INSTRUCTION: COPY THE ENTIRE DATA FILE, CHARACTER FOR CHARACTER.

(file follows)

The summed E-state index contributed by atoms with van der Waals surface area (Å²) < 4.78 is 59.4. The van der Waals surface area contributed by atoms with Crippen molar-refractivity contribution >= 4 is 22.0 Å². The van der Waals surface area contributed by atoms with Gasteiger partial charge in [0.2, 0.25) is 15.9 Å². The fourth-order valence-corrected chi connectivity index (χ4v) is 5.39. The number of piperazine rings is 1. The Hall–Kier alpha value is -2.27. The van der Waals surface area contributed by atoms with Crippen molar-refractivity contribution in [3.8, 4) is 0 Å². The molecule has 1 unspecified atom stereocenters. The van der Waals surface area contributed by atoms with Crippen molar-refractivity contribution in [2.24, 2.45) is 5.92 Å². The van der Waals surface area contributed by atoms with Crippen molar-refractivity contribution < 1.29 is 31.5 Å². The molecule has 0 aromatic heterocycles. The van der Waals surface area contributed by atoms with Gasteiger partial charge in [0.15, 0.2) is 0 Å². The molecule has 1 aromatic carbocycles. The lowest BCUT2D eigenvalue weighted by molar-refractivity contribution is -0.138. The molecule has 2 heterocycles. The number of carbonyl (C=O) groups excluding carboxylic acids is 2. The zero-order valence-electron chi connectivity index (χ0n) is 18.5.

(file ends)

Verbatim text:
The summed E-state index contributed by atoms with van der Waals surface area (Å²) < 4.78 is 59.4. The van der Waals surface area contributed by atoms with Crippen molar-refractivity contribution >= 4 is 22.0 Å². The van der Waals surface area contributed by atoms with Gasteiger partial charge in [0.2, 0.25) is 15.9 Å². The fourth-order valence-corrected chi connectivity index (χ4v) is 5.39. The number of piperazine rings is 1. The Hall–Kier alpha value is -2.27. The van der Waals surface area contributed by atoms with Crippen molar-refractivity contribution in [3.8, 4) is 0 Å². The molecule has 1 unspecified atom stereocenters. The van der Waals surface area contributed by atoms with Crippen molar-refractivity contribution in [2.24, 2.45) is 5.92 Å². The van der Waals surface area contributed by atoms with Crippen molar-refractivity contribution < 1.29 is 31.5 Å². The molecule has 0 aromatic heterocycles. The van der Waals surface area contributed by atoms with Gasteiger partial charge in [0.15, 0.2) is 0 Å². The molecule has 1 aromatic carbocycles. The lowest BCUT2D eigenvalue weighted by molar-refractivity contribution is -0.138. The molecule has 2 heterocycles. The number of carbonyl (C=O) groups excluding carboxylic acids is 2. The zero-order valence-electron chi connectivity index (χ0n) is 18.5.